Based on Chinese folk hero Di Renjie (popularized in the West by Robert Van Gulik’s “Judge Dee” stories), Tsui Hark’s latest is a return to form for the director. Written by Jialu Zhang, the film plays out against the politics China in the late 600s A.D. When officials start spontaneously combusting on the eve of Empress Wu’s inauguration, Detective Dee (Andy Lau) gets released from jail to solve the mystery. He’s accompanied by feisty royal guard Shangguan Jing'er (Li Bing Bing) and determined albino Pei Donglai (Chao Deng) as he unravels the story, digging deeper than he should. As Dee, Lau seems to be having a lot of fun and this translates from the screen. Along with the politics and immolation, there Hark showcases several set pieces and martial arts battles choreographed by Sammo Hung. I’m not usually a fan of wire-fu but the fights here look great.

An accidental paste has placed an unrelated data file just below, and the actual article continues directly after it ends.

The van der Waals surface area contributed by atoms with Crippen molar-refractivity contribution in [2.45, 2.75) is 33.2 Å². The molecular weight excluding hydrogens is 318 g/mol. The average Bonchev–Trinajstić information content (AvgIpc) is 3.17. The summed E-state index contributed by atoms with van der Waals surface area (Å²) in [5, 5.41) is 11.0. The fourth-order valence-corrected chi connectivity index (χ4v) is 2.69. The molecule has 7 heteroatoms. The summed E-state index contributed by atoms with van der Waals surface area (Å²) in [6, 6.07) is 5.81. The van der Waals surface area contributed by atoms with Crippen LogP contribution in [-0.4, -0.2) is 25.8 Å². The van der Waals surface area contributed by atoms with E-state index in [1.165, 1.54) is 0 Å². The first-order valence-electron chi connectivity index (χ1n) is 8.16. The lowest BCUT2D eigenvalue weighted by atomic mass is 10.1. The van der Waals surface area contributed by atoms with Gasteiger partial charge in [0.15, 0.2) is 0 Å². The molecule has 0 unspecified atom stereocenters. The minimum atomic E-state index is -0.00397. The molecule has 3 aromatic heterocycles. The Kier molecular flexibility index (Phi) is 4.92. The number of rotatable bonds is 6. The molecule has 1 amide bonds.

Watching Detective Dee, I was often reminded of another film about a criminalist investigating apparently supernatural forces, Pitof’s Vidoq (a.k.a. Dark Portals). Both characters have been brought to the screen in the past, enjoying new life with digital effects and slick camerawork. That several people burst into flames in both films helped reinforce this idea.